The CPC is devoid of policy. Handouts? No problemo.

    Repackaging large parts of the Liberal Platform is nothing new to them.

    And I have absolutely no doubt that the MSM will fall in line.


  18. I challenge anyone to articulate the vision that Rae or Ignatieff, as brilliant and as articulate as they are, have for Canada. That lack is the reason they would have fared no better.

    I don’t think this was the problem, and I say this as someone who donated time and money to the Liberal cause, and who liked Dion a lot. I think the problem was that, outside of Dion, no one could really articulate the Liberal message. The saying about campaigns not being time to discuss the issues is right. There’s no room for nuance, and when your whole platform is based on a nuanced idea (and one that can be twisted into something very different incredibly easily), that’s just asking for trouble. For all their faults, I think both Rae and Ignatieff would’ve understood that the campaign had to be about one, simple message. The Conservatives, the NDP and the Bloc all understood that, and as much as I’d like to mock them for it, “Strong Leadership”, the kitchen table and “Present for Quebec” were easy messages to grasp. The Green Shift…wasn’t.

  19. Shenping
    “The difference, the CPC is the party of the sheeple. Conservatives blindly follow the leader. They would sell their firstborn if the leader said so.

    They do until they don’t. Look up “Brian Mulroney” on wikipedia.

  20. I think both Rae and Ignatieff would’ve understood that the campaign had to be about one, simple message.

    Hmmm…well I’ll have to say that I’m not convinced that they would have been any better at coming up with the slogan/message.

    And if they did, I think they would have had an equally large obstacle placed in front of them in getting that message out.



  21. “And so maybe the question is this: Did we all just collectively take a pass on Stephane Dion because he talked sort of funny?”

    No, of course not! It was that carbon tax thing, you know, the risky nutbar policy experiment that only idiots support, like…Michael Ignatieff…and the NRTEE…and half of Eurpoe…and BC…and Quebec….

    No, of course not! It was the Hail Mary message shift, the silly 5-point non-plan that…kinda sorta looks a lot like Harper’s six point plan….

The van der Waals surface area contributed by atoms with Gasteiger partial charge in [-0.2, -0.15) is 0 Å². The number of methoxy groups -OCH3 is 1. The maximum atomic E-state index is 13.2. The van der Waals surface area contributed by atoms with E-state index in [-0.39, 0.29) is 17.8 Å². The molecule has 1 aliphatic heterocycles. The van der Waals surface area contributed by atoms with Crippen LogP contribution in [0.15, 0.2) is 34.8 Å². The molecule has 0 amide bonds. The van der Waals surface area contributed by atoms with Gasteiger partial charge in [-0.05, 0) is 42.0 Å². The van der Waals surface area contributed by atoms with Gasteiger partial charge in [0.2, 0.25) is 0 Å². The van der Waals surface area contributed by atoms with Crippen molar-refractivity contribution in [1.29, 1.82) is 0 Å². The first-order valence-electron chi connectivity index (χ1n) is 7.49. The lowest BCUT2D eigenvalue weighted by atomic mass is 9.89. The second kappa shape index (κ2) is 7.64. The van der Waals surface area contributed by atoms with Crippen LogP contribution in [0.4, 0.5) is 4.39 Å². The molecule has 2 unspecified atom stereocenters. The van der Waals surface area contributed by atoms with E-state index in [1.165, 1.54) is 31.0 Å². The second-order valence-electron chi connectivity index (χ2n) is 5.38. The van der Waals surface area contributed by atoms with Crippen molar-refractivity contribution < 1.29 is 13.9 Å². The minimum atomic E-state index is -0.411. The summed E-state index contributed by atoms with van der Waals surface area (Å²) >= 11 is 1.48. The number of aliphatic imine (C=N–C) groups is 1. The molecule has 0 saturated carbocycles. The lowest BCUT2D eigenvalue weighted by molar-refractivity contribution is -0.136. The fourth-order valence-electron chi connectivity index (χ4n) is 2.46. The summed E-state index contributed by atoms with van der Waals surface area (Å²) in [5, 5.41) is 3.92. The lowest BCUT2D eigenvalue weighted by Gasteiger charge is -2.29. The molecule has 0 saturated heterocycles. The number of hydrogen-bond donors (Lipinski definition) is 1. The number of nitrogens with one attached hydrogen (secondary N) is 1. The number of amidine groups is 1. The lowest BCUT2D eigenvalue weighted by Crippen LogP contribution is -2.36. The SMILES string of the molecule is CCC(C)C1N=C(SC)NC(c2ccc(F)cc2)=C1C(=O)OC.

No, of course not! It was the legacy of the sponsorship scandal still hanging over his head, so much so that…he took over second place in votes from Stephen Harper….

    No, of course not! After all Jean Chrétien talked with an accent, right? And Canadians totally respected his intellect and communications skills, and would have given him majorities no matter how the right-wing vote split, right?…Right?

    River in Egypt alert.

  22. ” I think the problem was that, outside of Dion, no one could really articulate the Liberal message.”

    More like they didn’t want to. Dion was sabotaged by his own people. His own caucus was echoing the Tory notion that the Green Shift was too risky and that of the pundits who claimed that it was ill-timed and too complicated.

  23. Hmmm…well I’ll have to say that I’m not convinced that they would have been any better at coming up with the slogan/message.

    The “journalists” would have liked it, perhaps. Simple messages work for simple…I mean exhausted…exhausted…people.

    Although even then, we can’t be sure. When The Toronto Sun splashed Oily the Splot all over its front page that weekend, the media liked the reaction better than something as simple and eloquent as “Green Shift.”

  24. This was all TRUDEAU’s fault. He created the Turner-Trudeau rift, radicalized the west so it would never vote Liberal (at least Alberta), and created a constitutional mess in Quebec.

    Why did Dion become Liberal leader? A divided party (the Chretien-Martin divide being a replay of the Trudeau-Turner divide, which is now the Rae-Iggy-Dion divide) sought a weak compromise leader (which rarely works out – neither Stelmach nor Clark are exactly shining examples of strong leadership).

    Why didn’t Dion win 75 seats in his home province? Well the Bloc was in the way. Yet for the Bloc, there must have been Mulroney, and there must have been Trudeau.